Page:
Young People’s Digital Interactions from a Narrative Identity Perspective: Implications for Mental Health and Wellbeing

Isabela Granic*, Hiromitsu Morita, Hanneke Scholten

*Corresponding author for this work

Research output: Contribution to journalArticleAcademicpeer-review

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Abstract

The current response article began by situating this journal volume in the current COVID-19 pandemic context which has driven young people into digital spaces for far longer periods of time than ever. Many scholars, policy makers, and the public at large are recognizing that these social digital spaces may be the only outlet by which youth and their families can remain safe (at least physically), while also participating in some important social outlets. We discussed the notion of hybrid reality and argued that young people themselves often do not experience their digital and physical contexts as functionally distinct, despite there being good scientific reasons for examining these contexts separately. We then considered whether or not digital activity (at least some) should be considered pathological or inherently unhealthy for young people. Like most of the commentators, we advocated for a nuanced approach and emphasized the importance of a functional, developmental lens. In the second half of our response, we turned to the narrative identity framework itself and clarified misconceptions about what we considered novel about our approach. We found it particularly useful to explain why self-determination theory can be regarded as a constituent of the identity development framework, but that it does not subsume it. We moved on to discuss how the new insights provided by the commentators could be synthesized and suggested directions for new research studies and methodologies. Finally, we ended with an examination of how a more elaborated narrative identity framework offers specific directions for designing new digital interventions for promoting young people’s mental health and wellbeing. It is our hope that the target article with its detailed articulation of the narrative identity framework, together with the thoughtful commentaries and this response, can together inform future research, practice, and policy relevant to digital activity and its impact on young people’s mental health and wellbeing.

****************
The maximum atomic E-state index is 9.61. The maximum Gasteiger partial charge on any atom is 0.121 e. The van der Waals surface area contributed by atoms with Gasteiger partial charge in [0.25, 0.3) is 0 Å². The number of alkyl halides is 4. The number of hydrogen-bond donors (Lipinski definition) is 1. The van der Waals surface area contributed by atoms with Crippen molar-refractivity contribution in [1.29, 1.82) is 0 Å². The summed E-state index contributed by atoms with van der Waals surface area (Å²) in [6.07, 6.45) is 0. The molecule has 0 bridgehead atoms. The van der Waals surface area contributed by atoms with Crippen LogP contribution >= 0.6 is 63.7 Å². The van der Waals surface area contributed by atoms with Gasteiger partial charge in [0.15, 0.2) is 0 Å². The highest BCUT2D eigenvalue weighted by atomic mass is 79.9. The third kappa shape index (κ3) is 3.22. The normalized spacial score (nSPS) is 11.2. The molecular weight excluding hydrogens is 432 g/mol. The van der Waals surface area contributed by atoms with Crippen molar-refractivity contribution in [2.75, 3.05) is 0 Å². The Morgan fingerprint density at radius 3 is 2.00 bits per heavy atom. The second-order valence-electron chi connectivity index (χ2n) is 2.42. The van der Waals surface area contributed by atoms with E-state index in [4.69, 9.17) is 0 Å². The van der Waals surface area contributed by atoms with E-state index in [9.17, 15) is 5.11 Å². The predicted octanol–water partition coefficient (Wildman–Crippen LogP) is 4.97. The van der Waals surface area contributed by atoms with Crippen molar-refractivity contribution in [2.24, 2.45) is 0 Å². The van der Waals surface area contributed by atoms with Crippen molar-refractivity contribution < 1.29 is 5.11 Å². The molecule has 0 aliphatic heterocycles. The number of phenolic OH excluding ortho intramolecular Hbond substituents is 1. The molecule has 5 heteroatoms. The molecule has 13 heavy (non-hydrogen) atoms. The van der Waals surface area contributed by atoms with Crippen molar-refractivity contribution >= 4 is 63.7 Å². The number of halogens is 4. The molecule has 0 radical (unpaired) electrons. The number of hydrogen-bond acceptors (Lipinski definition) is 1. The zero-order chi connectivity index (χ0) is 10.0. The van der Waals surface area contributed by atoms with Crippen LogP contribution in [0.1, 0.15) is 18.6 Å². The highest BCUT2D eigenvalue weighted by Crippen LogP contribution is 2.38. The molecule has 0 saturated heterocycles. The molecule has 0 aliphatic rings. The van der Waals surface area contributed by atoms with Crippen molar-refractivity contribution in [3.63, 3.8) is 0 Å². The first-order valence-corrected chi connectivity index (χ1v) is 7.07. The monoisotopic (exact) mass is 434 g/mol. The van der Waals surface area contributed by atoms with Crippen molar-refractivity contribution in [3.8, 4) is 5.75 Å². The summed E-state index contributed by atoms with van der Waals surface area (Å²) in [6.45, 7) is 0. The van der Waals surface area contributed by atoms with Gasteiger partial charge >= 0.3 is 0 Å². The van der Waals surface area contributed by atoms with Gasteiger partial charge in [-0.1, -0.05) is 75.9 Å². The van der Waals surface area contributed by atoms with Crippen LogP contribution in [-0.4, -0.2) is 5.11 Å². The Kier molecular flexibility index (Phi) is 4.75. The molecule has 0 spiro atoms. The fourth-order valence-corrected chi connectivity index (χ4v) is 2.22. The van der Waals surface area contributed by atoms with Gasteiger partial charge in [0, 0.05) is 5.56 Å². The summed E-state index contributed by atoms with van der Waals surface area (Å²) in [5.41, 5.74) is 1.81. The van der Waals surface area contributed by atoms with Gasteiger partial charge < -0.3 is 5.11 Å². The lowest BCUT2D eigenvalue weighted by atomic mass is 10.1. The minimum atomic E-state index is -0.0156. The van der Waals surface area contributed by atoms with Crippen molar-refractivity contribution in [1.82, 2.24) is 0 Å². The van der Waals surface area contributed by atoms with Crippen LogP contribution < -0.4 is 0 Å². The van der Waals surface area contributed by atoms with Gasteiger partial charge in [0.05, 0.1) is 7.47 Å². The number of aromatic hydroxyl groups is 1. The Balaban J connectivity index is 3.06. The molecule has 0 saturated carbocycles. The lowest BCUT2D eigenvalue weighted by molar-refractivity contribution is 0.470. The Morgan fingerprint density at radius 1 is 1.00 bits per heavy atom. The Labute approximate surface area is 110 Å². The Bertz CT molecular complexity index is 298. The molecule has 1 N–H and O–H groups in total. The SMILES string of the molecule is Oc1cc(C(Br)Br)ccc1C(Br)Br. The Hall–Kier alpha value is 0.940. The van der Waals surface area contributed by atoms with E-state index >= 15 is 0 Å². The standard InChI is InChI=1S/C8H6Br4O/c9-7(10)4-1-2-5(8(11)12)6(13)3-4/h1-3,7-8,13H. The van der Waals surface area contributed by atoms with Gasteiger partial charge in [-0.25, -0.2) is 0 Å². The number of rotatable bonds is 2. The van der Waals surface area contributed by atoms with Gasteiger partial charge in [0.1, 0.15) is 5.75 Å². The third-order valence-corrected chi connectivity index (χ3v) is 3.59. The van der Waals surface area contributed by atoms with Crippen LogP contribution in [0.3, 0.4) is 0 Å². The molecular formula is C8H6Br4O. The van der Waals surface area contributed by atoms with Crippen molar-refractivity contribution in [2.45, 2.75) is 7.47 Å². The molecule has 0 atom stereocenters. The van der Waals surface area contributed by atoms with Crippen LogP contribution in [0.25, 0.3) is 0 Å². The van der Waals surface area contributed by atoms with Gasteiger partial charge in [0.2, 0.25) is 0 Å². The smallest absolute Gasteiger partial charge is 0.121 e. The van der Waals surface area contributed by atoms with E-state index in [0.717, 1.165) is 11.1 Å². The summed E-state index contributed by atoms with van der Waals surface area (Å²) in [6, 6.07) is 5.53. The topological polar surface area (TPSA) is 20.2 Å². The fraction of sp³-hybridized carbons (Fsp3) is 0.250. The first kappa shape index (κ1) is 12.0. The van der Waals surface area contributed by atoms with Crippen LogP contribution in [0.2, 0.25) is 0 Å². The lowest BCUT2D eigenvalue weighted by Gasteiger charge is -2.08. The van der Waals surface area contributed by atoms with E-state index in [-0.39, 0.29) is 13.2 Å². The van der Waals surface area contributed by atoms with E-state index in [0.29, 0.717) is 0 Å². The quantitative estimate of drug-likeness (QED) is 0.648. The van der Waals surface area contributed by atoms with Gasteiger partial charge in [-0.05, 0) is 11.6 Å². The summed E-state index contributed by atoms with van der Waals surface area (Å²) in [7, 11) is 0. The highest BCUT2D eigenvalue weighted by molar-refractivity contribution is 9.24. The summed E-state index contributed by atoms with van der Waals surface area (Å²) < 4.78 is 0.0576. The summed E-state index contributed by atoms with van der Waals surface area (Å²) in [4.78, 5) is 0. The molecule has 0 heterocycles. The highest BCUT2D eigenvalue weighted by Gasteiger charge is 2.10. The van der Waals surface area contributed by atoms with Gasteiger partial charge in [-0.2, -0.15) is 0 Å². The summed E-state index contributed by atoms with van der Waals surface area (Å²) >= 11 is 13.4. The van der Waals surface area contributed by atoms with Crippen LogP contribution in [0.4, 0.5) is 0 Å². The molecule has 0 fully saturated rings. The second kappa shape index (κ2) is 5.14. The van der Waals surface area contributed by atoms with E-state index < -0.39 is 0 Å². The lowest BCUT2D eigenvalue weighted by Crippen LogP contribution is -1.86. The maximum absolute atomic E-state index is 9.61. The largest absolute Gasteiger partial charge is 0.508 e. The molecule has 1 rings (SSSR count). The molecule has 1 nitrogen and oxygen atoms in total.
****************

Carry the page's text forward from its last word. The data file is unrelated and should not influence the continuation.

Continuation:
Original languageEnglish
Pages (from-to)258-270
JournalPsychological Inquiry
Volume31
Issue number3
DOIs
Publication statusPublished - 5 Nov 2020

Keywords

  • UT-Hybrid-D
  • Identity
  • Digital
  • Video games
  • Social media
  • Mental health
  • Wellbeing
  • Adolescence

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